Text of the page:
Cr(VI) is highly dispersed in sediments and surface waters, and it is characterized by a much greater solubility, mobility and bioavailability than Cr(III) and all the forms of chromium [43,44]. As consequence of this high water solubility and elevated mobility, Cr(VI) diffuses easily away from the native site of contamination. Moreover, the increase in soil pH increases the leachability of Cr(VI). Cr(III) shows a low mobility and is relatively inert, and easily absorbable on mineral surfaces and solid-phase organic ligands, thus resulting less bioavailable in the environment. Additionally, Cr(III) is quite insoluble at environmentally significant pH values, since in these conditions there are formation of insoluble hydroxide and oxide compounds. Mobility of Cr(III) decreases with absorption of clays and oxide minerals below pH 5. Binding of Cr(III) by iron oxides can be considered an example of these mechanisms, as this feature can decrease the solubility of this form of chromium [43,45]. Again, the characteristic of insolubility of Cr(III) diminish its bioavailability and mobility of Cr(III) toxicity in saltwater exposures [46].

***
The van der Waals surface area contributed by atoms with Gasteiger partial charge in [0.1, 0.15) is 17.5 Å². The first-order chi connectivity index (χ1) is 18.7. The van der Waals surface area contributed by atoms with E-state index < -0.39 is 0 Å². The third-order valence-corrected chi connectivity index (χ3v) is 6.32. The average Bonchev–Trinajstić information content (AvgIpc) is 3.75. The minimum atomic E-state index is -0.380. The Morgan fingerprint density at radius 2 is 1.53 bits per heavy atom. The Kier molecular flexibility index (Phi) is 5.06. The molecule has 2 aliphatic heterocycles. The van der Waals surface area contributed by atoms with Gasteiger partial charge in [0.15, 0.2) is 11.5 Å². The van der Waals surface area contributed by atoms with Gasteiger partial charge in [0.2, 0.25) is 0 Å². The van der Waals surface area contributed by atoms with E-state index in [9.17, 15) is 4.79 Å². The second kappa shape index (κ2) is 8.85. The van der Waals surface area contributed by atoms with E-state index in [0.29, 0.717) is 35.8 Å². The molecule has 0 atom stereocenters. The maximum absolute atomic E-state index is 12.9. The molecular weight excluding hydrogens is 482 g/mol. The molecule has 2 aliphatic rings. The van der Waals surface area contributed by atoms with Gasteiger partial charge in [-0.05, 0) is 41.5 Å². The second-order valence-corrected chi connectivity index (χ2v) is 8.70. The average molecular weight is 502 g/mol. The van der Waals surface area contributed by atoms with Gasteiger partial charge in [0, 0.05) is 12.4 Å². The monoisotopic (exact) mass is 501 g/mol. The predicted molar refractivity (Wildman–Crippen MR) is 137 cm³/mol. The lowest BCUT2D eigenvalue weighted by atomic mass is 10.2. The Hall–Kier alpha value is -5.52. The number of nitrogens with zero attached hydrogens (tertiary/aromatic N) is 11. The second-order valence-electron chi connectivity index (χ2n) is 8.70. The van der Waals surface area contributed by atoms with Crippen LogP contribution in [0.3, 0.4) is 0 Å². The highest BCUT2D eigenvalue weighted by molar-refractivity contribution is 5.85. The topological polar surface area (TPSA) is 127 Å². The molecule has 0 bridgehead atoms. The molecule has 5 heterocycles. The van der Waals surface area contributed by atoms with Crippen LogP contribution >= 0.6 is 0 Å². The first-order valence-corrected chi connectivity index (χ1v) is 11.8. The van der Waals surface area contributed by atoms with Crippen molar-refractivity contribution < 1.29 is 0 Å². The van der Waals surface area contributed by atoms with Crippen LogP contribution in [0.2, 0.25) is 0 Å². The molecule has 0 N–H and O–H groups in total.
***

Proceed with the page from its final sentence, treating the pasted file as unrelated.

In the presence of oxidizing conditions Cr(VI), in forms of the anions chromate (CrO42–) and bichromate (HCrO4–), is extremely soluble and mobile (Barnhart 1997). In anaerobic environments, under reducing conditions, in the presence of reducing agent as sulfides, ferrous iron, and organic matter, that are several of the organic and inorganic constituents, Cr(VI) may rapidly convert to Cr(III) [47]. Again, bacterially mediated reduction of Cr(VI) has also been considered in the chromium biogeochemical cycle [48].

Cr(III) is stable in aquatic environments and its oxidation to Cr(VI) is improbable, even in the presence of dissolved oxygen [49,50,51]. Different factors affect Cr(III) oxidation to Cr(VI), depending on the presence and mineralogy of Mn(III, IV) hydroxides, pH, and the form and solubility of Cr(III) [52]. Oxidation of Cr(III) is improbable to occur in aquatic environments because aged waste materials containing Cr(III) are typically less soluble and more inert to oxidation, and Cr(OH)3 precipitates may form on surfaces of Mn(III, IV) hydroxide [53]. Besides, possible Cr(III) oxidants are scarcer and less abundant than potential Cr(VI) reductants in natural sediments, and Cr(III) oxidation is slower than Cr(VI) reduction [54].